. It can seem so counter-intuitive to practice gratitude when nothing seems to be going right. Some days are harder than others, but there's always beauty to be found somewhere or something that others would love to have. Consequently the more we acknowledge and appreciate what's in front of us, the more beautiful it all becomes.

For the longest time I lived under the mindset of "I'll be happier when I ______ (move, am in a relationship, can travel more...) Realizing and embracing how backwards that is can be the most freeing thing, because you live fully now. I'm happy now because I'm grateful for my fulfilling career, the loving and fabulous friendships I have, my supportive family, this morning's amazing sunrise, how much fun I had last weekend at the Super Bowl party. Don't put happiness on hold.

This also applies to expressing gratitude. Think back to the last time someone truly and sincerely thanked you for something you said or did. It probably had a positive impact on your day. I've often assumed that loved ones and friends knew how much they meant to me. The gratitude for those relationships needs to be communicated.


Pay attention to the patterns. Listen to what something is trying to teach you. That thing or situation that just won't go away, the hurt and pain that lingers, listen to it. What is the fear telling you about yourself? Learn from it, or it may keep repeating itself in one form or another.

"Holding on to anger is like grasping a hot coal with the intent of throwing it at someone else; you are the one who gets burned." -Buddha 
Anger isn't your friend. It sucks that they did that to you or are treating you this way. I'm sorry because the whole thing is incredibly unfair. Acknowledge the right to be upset, process it, then let it go. Again and again, each time it comes up. I've found that it's powerful to pray for or send positive vibes to the person or group of people you feel wronged by. Not in the condescending "I hope they see the error of their ways and start being a better person" kind of way, but in the "I wish them the best in their career and relationships, and a life full of joy and happiness" kind of way. Another way is to recognize their humanity. The majority of people would never intentionally cause another person pain.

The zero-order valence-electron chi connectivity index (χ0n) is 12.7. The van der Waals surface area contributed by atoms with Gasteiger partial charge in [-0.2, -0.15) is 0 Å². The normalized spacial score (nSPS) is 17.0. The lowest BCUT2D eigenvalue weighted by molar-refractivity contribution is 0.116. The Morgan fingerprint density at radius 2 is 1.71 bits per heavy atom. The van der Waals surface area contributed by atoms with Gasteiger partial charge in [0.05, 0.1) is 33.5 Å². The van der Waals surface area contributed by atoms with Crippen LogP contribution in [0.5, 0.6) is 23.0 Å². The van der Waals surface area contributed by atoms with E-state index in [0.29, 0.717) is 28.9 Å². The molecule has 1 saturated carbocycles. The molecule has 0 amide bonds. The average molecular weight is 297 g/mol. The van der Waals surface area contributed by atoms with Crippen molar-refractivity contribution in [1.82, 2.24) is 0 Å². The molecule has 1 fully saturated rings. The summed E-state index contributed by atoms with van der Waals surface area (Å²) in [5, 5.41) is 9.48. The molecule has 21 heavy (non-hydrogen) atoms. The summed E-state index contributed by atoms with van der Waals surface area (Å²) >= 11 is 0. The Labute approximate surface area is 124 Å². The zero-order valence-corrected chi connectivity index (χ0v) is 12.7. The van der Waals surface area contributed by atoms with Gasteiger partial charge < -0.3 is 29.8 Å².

Solitude is powerful, healing, and restorative.  Boston taught me that. Being alone is the key to processing and feeling everything I talked about above. Getting away from all the noise and chaos allows you to really listen to yourself and to hone into your intuition. Solitude is great for cultivating gratitude and creative energy. Once I began embracing the time I had alone, I let go of the fear of it. It was all in my head anyway. 



You're never the only one nor are you wrong for feeling that way. I can't keep track of how many times over the past year I was silently internalizing emotions or situations that I didn't want to share with others. Then over dinner with friends or a conversation with a coworker I'd realize they were going through the same exact thing. I wasn't different or alone. We're all in this together.  So share your feelings and what you're going through with others, chances are they need to hear that.